Seven Theories of Religion
Religion has been an integral part of human culture for millennia, but only in the last two centuries have some thinkers come to believe it can be explained through critical, scientific analysis. When and how did religion arise? What forces...
UnavailableOut of Print
You may also like
Religion has been an integral part of human culture for millennia, but only in the last two centuries have some thinkers come to believe it can be explained through critical, scientific analysis. When and how did religion arise? What forces or motives have created it? Is it rational or emotional? Does it fill the needs of individuals or those of society? Why is religion such a universal and powerful presence in human life? These questions have attracted some of the foremost thinkers of the modern era - among them Sigmund Freud and Karl Marx - and have elicited sharply differing verdicts on religion's place in human affairs. In Seven Theories of Religion, Daniel L. Pals offers cogent introductions to seven "classic" explanations of religion, taking the reader methodically through the arguments presented by each thinker. After a close look at two pioneering Victorians, E. B. Tylor (the father of the animistic theory) and James Frazer (author of The Golden Bough, the monumental study of primitive custom and belief), Pals explores the controversial "reductionist" approaches of Freud, Emile Durkheim, and Marx. The thinkers who appear in these pages deserve wide attention, explains Pals, because the influence of their ideas has been felt far beyond the sphere of religion, affecting our literature, philosophy, history, politics, art, psychology, and, indeed, almost every realm of modern thought. Easily accessible to students and general readers, Seven Theories of Religion is an enlightening treatment of this much-debated and fascinating subject.
Religion, as an object of scholarly study, has inspired vast amounts ofscholarship in the last century, and has engaged countless intellectuals andscholars in the search for understanding and explaining why it is such aubiquitous and powerful presence in the huan experience. To this day it remainsa controversial and fascinating subject. Modelled on Oxford's highly successfulSeven Theories of Human Nature by Leslie Stevenson, this book offers brief andcogent introductions to seven classic theories of religion. Accessibly written,this critical survey follows the most important figures in the modern scientificstudy of religion, and fills an important gap in the introductory material onthe subject. For each chapter Pals offers a biographical sketch of the theoristand his world, explains how each one saw religion as an intellectual problem,and finally shows how they came to viable conclusions as to the nature ofreligious belief. The author appraises the strengths and influence of eachsystem, focusing particularly on the arguments per se, and tries to offer ameaningful account of the general structures and assumptions of eachtheory.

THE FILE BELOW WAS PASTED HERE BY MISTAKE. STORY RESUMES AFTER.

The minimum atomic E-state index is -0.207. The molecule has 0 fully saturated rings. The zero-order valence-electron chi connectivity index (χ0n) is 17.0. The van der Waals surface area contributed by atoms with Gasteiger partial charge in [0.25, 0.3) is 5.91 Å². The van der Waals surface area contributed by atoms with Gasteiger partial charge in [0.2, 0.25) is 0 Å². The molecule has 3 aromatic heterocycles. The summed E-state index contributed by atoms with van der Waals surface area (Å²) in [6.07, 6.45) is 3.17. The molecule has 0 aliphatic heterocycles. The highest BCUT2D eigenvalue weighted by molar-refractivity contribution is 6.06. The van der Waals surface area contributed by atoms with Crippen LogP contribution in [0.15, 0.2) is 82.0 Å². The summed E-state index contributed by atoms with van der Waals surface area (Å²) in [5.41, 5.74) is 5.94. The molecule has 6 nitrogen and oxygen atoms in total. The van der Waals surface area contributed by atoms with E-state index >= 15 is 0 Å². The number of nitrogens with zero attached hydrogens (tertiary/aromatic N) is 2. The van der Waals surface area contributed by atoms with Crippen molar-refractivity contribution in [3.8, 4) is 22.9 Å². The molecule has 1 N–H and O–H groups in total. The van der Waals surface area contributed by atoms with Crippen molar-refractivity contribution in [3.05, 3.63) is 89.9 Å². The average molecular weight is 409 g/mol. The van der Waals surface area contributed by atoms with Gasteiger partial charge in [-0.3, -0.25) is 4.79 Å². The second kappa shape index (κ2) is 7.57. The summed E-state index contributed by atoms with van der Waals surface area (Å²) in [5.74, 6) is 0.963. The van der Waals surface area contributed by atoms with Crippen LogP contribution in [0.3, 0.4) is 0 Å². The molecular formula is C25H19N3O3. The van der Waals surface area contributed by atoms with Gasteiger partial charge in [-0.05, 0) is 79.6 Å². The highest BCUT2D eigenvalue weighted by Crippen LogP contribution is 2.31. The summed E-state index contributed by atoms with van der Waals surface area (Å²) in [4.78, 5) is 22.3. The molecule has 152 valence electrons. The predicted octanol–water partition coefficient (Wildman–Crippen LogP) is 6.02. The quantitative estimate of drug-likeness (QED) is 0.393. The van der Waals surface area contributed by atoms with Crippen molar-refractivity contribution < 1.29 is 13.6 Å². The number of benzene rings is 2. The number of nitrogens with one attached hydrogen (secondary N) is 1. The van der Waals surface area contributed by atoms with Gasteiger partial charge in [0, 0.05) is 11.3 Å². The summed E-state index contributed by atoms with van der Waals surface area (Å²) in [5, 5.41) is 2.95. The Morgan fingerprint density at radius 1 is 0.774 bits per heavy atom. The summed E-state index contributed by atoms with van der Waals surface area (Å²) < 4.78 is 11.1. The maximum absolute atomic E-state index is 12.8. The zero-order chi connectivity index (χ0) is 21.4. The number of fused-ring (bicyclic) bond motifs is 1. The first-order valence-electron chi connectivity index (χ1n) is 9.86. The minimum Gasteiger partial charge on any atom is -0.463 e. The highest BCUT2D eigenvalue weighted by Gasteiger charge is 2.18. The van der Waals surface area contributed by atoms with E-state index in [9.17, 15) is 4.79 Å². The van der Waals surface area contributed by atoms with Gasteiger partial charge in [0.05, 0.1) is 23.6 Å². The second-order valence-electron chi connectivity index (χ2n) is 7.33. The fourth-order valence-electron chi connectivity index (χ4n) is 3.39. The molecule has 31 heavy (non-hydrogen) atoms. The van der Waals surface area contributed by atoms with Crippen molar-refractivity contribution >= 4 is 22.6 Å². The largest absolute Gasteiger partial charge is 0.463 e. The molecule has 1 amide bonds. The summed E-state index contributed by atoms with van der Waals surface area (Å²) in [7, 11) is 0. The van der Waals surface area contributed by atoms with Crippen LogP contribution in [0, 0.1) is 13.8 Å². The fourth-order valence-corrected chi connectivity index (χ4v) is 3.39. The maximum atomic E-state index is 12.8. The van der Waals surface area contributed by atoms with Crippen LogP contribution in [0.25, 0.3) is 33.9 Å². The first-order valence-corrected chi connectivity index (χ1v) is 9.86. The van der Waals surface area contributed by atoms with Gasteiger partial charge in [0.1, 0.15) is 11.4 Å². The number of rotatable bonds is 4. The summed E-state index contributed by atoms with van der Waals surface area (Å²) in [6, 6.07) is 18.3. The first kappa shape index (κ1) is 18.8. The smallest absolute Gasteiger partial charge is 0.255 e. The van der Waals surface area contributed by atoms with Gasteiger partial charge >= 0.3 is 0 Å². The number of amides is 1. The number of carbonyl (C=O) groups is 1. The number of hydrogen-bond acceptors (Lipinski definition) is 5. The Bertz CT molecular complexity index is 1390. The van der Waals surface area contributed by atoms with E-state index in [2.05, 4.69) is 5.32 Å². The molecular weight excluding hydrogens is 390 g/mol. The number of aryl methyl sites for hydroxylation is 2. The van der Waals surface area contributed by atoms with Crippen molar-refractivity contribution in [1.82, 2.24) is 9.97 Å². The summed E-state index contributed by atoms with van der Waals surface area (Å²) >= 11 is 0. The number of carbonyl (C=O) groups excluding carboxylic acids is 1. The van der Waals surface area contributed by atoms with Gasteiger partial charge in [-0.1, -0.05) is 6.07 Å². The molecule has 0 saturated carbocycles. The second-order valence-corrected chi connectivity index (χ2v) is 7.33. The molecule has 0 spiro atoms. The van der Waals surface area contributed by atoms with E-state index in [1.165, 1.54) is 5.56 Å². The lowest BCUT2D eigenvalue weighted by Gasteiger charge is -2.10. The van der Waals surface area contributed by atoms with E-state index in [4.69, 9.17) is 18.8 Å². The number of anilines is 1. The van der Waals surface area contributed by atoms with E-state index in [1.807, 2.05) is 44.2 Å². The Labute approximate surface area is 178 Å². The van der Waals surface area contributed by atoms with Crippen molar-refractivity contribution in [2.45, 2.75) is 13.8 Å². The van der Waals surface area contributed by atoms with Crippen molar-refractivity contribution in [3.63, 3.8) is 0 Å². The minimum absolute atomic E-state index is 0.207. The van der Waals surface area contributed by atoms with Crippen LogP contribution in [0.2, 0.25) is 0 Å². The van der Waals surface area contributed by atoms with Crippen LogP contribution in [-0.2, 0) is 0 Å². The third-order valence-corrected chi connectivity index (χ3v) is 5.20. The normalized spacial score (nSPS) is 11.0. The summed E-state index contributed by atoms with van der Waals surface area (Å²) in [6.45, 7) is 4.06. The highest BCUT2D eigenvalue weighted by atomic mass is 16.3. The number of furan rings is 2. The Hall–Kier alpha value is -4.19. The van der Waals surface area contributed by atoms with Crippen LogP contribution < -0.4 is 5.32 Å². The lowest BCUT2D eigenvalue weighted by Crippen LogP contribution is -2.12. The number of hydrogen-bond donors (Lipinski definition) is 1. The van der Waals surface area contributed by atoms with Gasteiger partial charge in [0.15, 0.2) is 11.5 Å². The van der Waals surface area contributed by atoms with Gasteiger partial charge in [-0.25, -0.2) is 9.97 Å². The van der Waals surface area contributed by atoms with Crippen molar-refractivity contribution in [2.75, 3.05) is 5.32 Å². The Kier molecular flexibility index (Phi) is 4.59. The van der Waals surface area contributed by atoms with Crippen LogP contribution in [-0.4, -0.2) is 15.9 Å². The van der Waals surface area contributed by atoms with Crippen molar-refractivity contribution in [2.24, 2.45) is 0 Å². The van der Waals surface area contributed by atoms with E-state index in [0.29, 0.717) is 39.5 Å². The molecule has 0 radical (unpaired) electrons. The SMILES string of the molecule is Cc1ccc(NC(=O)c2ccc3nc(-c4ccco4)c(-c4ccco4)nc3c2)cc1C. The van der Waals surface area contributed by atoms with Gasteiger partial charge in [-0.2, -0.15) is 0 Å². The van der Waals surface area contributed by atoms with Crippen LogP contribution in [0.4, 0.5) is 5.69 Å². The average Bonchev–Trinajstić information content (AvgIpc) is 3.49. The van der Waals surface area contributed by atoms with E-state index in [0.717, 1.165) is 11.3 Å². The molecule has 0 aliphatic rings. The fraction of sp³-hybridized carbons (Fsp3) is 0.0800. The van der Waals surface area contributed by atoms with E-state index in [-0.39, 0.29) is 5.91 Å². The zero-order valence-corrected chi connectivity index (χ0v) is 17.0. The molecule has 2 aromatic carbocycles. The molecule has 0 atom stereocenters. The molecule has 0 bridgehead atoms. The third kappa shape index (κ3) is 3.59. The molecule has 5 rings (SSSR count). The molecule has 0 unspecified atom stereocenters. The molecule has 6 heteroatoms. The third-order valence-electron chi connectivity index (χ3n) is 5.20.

Seven Theories of Religion introduces a sequence of "classic" attempts to explain religion scientifically, presenting each in brief outline and in non-technical language. It considers first the views of E.B. Tylor and James Frazer, two Victorian pioneers in anthropology and the comparative study of religion. It explores the controversial "reductionist" approaches of Freud, Marx, and Emile Durkheim, then explains the program of their most outspoken opponent, the Romanian-American scholar Mircea Eliade. Further on, it examines certain newer methods and ideas advanced by the English ethnographer E.E. Evans-Pritchard and by the American Clifford Geertz, two of the present century's most celebrated names in fieldwork anthropology. Each chapter offers biographical background, exposition of the theory, comparative analysis, and critical assessment. Easily accessible to students in introductory religion courses, Seven Theories of Religion is an enlightening treatment of this controversial and